Set PYTHONPATH environment

Dear supporters,

I am creating a specific gateway script which needs a specific module called pydim, which I have defined in a not usual placement. The gateway script includes the following:

#!/usr/bin/env python3
import os
os.environ[“DIM_DNS_NODE”] = “cs-ccr-mpdds1”
os.environ[“PYTHONPATH”] = “/home/pmendez/workspace/DIM/pydim3-3.0.2/lib/lib64/python3.6”
import sys
import time
import pydim

However, pydim is not found:

Traceback (most recent call last):
File “<TimerScript:NP04_Cryostat/DIM-Connection @5,000ms >”, line 9, in
ImportError: No module named pydim

8.0.12 (b2020042115)
Azul Systems, Inc. 11.0.6

So I would like to know:

– First, how to declare PYTHONPATH within the code
– Second, how to ensure that I am really executing the code with python3
Thanks so much,

Hi Patricia,

Unfortunately, the Python used in Ignition is actually Jython 2.7 (for Ignition v8.0).

That means you cannot run a Python library that’s written for python 3, and you cannot run a Python library that needs C(++) bindings. So you will not be able to use the pydim library directly.

Your two options are:

  • Use pyDIM as an external program, and communicate via the OS (i.e. This is probably the faster way to implement, but quite hacky so probably slow and unreliable.
  • Use the Java bindings, and create your own Ignition module. This is probably more stable, but also more work to implement.
1 Like

Thanks a lot for the answer. when is it planned to support to python3?

It’s not, really. If a stable Jython 3 release ever happens we’ll evaluate whether or not we can even upgrade while preserving backwards compatibility, but it’s not something we’re prioritizing or has a timeline.

I took a brief look at DIM. Python3 support won’t help you: Jython3, whenever it shows up, will still have the limitations on C/C++ bindings. As @Sanderd17 notes, DIM has java bindings that could be loaded via an Ignition 3rd-party module. That is complicated a bit by DIM’s LGPL license, so you couldn’t actually including those java bindings directly. They’d have to be dynamically loaded instead. Possible, but not simple (it is what I do with OpenCV, for the same reason). Thanks to Ignition’s tools for modules to expose functionality in jython, you can probably make DIM’s java interface appear almost seamlessly as if from pydim.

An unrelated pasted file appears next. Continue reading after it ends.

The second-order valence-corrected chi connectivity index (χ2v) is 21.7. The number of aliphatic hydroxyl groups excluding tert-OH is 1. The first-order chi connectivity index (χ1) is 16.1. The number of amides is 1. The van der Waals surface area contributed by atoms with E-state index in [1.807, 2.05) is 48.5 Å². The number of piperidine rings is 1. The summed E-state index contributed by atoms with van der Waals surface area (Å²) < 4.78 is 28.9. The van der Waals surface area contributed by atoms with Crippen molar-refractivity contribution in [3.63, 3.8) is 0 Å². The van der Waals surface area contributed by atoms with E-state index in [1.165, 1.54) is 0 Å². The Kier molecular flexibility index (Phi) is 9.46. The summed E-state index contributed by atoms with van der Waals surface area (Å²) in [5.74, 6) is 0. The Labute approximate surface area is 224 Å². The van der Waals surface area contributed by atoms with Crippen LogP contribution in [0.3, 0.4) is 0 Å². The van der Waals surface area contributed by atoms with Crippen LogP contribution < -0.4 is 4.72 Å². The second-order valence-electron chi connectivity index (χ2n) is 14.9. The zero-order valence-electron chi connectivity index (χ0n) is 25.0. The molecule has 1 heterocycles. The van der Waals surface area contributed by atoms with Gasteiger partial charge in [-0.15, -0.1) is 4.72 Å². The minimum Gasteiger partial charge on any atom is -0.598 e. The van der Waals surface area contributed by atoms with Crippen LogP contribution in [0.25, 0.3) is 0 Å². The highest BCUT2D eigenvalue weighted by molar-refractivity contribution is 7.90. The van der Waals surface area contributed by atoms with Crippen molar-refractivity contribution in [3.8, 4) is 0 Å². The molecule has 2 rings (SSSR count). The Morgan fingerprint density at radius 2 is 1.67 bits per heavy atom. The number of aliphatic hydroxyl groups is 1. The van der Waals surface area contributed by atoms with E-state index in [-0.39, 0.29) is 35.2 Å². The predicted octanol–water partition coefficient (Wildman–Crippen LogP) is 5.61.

Thanks so much for taking so much implication in my question. I take all your advices

Dear supporters,
I come back to this issue and I reopen the discussion because I am afraid the problem has nothing to do with the fact I am using a specific pydim package, but with the fact I cannot export any environment in Ignition. The same problem I had with pydim I reproduce it with any other python module not installed in the default area. So I have taken a very simple pymodule: pytz, which only has dependencies with python itself. In my Linux machine, I built it, I installed it and just after I open the python console:

$ python
Python 2.7.5 (default, Apr 2 2020, 13:16:51)
[GCC 4.8.5 20150623 (Red Hat 4.8.5-39)] on linux2
Type "help", "copyright", "credits" or "license" for more information.

import os
import pytz

Perfect, from my linux machine, the module is perfectly found. Now I try the same from the Designer: Tools--> Script console. And here it cannot find the module (just check the screenshot I am attaching).

-- 2nd try: Same code from a gateway script, same result. Module not found
-- 3rd try: Export of the PYTHONPATH variable from a local file and source from /etc/init.d/ignition under:

List of files to source prior to executing any commands. Use ';' as delimiter.

For example:

FILES_TO_SOURCE=" /home/user/ .bashrc;anotherfile;../file3"

FILES_TO_SOURCE=" /home/pmendez/ .bash_ignition"
and ignition service restarted. Same result, module not found.

So I am wondering how can I export the PYTHONPATH variable and any other Env variable from any code included in Ignition, because this is a basic and daily coding operation and the exporting of the external modules and the exporting of the environment should be a very easy operation within Ignition.

Thanks a lot

Be sure to use Jython and not Python, as has already been stated.